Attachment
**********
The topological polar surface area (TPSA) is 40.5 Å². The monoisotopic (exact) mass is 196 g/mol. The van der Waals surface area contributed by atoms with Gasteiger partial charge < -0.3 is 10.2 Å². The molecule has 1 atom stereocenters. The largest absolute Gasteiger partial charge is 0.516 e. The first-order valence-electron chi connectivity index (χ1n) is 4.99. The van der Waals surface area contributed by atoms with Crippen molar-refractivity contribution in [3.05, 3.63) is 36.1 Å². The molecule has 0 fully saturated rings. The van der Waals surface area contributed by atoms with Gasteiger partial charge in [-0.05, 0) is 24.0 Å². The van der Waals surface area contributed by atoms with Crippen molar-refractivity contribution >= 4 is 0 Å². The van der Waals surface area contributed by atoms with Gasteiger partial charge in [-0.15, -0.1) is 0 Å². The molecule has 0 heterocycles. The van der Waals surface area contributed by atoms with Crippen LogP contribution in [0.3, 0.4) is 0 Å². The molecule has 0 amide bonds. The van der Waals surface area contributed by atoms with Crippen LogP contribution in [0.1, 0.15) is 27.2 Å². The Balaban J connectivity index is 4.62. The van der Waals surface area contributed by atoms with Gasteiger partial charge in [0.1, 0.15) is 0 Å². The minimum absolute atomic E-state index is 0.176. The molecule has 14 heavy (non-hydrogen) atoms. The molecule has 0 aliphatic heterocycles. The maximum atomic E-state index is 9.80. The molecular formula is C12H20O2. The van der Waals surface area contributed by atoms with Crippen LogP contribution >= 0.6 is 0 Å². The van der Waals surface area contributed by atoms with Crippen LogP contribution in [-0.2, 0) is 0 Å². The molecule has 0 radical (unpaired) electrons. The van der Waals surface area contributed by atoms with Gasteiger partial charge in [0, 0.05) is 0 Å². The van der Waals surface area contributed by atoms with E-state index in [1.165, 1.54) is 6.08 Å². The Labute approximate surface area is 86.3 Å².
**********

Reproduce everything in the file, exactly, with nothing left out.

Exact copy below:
The topological polar surface area (TPSA) is 40.5 Å². The monoisotopic (exact) mass is 196 g/mol. The van der Waals surface area contributed by atoms with Gasteiger partial charge < -0.3 is 10.2 Å². The molecule has 1 atom stereocenters. The largest absolute Gasteiger partial charge is 0.516 e. The first-order valence-electron chi connectivity index (χ1n) is 4.99. The van der Waals surface area contributed by atoms with Crippen molar-refractivity contribution in [3.05, 3.63) is 36.1 Å². The molecule has 0 fully saturated rings. The van der Waals surface area contributed by atoms with Gasteiger partial charge in [-0.05, 0) is 24.0 Å². The van der Waals surface area contributed by atoms with Crippen molar-refractivity contribution >= 4 is 0 Å². The van der Waals surface area contributed by atoms with Gasteiger partial charge in [-0.15, -0.1) is 0 Å². The molecule has 0 heterocycles. The van der Waals surface area contributed by atoms with Crippen LogP contribution in [0.3, 0.4) is 0 Å². The molecule has 0 amide bonds. The van der Waals surface area contributed by atoms with Crippen LogP contribution in [0.1, 0.15) is 27.2 Å². The Balaban J connectivity index is 4.62. The van der Waals surface area contributed by atoms with Gasteiger partial charge in [0.1, 0.15) is 0 Å². The minimum absolute atomic E-state index is 0.176. The molecule has 14 heavy (non-hydrogen) atoms. The molecule has 0 aliphatic heterocycles. The maximum atomic E-state index is 9.80. The molecular formula is C12H20O2. The van der Waals surface area contributed by atoms with Crippen LogP contribution >= 0.6 is 0 Å². The van der Waals surface area contributed by atoms with Crippen LogP contribution in [-0.2, 0) is 0 Å². The molecule has 0 radical (unpaired) electrons. The van der Waals surface area contributed by atoms with Gasteiger partial charge in [0, 0.05) is 0 Å². The van der Waals surface area contributed by atoms with E-state index in [1.165, 1.54) is 6.08 Å². The Labute approximate surface area is 86.3 Å².